Drug Shortages: 10 Ethics Rules for Hospitals
When precious medications run low, how should clinicians decide who should get the benefit?
That's the thorny question clinicians at Duke University Medical Center are attempting to answer with an ethically defensible drug rationing plan which aims to help healthcare providers make fair and equitable choices.
"This plan obeys a simple, straightforward set of rules for fairness and allocation that was vetted by a large number of people—physicians, nurses, social workers, ethicists as well as community members and patient representatives," says Philip Rosoff, MD, Duke's director of clinical ethics and the principal investigator of the Duke project.
In an attempt to avoid providers making decisions that favor VIPs such as "a donor, the brother-in-law of the chief medical officer or the mayor," versus the VUP, the person with no insurance, Rosoff says, the policy stipulates explicitly that "there are no special people. Does that mean we wouldn't come under pressure? We could. But it's written into the policy of the hospital, so the downside is that violating that could mean one helluva lawsuit."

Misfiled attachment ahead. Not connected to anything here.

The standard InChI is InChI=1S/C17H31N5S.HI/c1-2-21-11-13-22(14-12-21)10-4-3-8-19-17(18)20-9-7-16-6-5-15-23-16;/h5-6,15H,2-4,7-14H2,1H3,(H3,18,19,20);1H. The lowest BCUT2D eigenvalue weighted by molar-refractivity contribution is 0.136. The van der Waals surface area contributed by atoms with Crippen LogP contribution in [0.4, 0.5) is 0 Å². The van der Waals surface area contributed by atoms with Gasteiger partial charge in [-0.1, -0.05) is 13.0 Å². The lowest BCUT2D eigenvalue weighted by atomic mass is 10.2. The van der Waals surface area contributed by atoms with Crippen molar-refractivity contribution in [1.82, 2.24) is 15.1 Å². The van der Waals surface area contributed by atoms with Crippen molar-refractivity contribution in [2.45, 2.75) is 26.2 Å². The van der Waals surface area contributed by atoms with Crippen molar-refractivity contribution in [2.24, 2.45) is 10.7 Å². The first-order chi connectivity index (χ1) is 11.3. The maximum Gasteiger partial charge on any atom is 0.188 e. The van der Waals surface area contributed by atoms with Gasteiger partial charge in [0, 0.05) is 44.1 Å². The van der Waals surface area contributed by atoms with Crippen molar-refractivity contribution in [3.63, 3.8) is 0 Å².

- How Top-Ranked MA Plans Earn Their Stars
- Readmissions: No Quick Fix to Costly Hospital Challenge
- How Hospitals Can Become 'Upstreamists'
- 4 Ways to Lower the Cost to Collect from Self-Pay Patients
- WellPoint Dominates Nearly Half of Markets, AMA Says
- CMS Offers Some ACOs $114M for 'Upfront' Costs
- 4 Tips for Managing Employed Physicians
- House Calls Key to Pioneer ACO Success
- Ebola: Second TX Nurse Diagnosed After Improper Protective Gear Application
- How Telehealth Pays Off for Providers, Patients